Fall Fire for Effective Management: Is There a Seasonal Affective Disorder in Prescribed Fire?

Over the years, I have noticed several intriguing responses in natural communities to seasonal variations in prescribed fire. I've discussed this issue with many folks, have initiated several interesting, though largely unsatisfying, email strings on the subject and wrote an essay on the subject in a recent Missouri Natural Areas Newsletter. Through this process, I have found that the increasing utilization of spring burning, as opposed to the more historically relevant application of autumnal anthropogenic burning, is primarily driven by convenience rather than ecological soundness. And, that the assumptions underlying the prescription of spring fire (that either spring fire is harmless or that it is at least better than no fire at all) are potentially more wishful than accurate. Having observed significant losses in plant diversity and subsequent increases in weedy shrubs like sumac and blackberries in areas where spring fire has reigned supreme, my concern has only grown. Steve…


There are so many questions in field ecology. And there are those of us that obsess over the answers. We obsess because the questions gnaw at our psyches, needle the tender pink concavities of our brains, and boil up hot lava plumes of dissatisfaction as we dig deeper into the pleasure of nature study. They haunt us the way any puzzle haunts any person, only amplified. Instead of a word jumble over morning coffee, field ecologists face vast expanses of dead and living landscapes that have been scattered, smothered, covered, chunked, diced, peppered, capped and topped (not unlike Waffle House hash browns) across millions of years of ecological transition and evolutionary time. They have cooked into a steamy stew of wondrously bewildering patterns, pseudopatterns, and near trends. Good field ecologists savor their thick saucy sweetness.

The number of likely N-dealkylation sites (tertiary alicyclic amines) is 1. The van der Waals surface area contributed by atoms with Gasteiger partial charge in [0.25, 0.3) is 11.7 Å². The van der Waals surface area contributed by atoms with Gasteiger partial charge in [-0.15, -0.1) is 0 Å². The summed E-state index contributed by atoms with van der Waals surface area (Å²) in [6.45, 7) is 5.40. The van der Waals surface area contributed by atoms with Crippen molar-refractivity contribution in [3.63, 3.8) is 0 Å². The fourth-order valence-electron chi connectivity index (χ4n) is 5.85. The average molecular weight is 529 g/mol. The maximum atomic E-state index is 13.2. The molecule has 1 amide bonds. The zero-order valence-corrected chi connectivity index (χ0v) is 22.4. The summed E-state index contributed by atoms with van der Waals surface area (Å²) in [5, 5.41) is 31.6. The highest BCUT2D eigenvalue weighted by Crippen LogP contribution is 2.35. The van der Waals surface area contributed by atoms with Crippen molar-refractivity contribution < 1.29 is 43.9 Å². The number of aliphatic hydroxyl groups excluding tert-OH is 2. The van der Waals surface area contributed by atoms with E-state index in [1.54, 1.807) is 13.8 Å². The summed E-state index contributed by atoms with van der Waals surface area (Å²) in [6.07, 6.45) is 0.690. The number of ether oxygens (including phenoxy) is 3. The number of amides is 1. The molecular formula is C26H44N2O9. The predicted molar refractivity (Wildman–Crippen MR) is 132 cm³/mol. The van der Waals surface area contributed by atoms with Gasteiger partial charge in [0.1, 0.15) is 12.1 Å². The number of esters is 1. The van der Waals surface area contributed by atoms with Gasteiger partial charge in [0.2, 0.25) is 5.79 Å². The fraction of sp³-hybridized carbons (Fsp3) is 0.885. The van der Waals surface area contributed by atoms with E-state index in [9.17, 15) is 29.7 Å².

Science, as a social function, thrives on questions. It is a progressive endeavor. In my estimation, the best field ecologists are those thirsty with qu…

The Elymus of Imagination

Elymus is a wonderful genus of grass to study. Most of its members exhibit beautifully complex breeding systems that challenge, stretch and contort what would otherwise be our oversimplified and redundant definitions of species. Those interested in how and why such breeding systems emerge again and again from the natural interface of organisms and the environment are encouraged to read "Plant Speciation" by Verne Grant. It's an older reference, but it is still relevant and is far from outdated.

You know how in the movie, based on the Stephen King book, "Christine" the nerd slash soon-to-be vigilante hears the car he loves telling him that it can repair itself after the jocks trashed it and pooped on the dashboard? How he says "okay.... show me." and then the headlights come on with eerily piercing music? I feel like that when I find an Elymus in the field. My heart races faster and I breathe deeper, like something out of the ordinary is going to happe…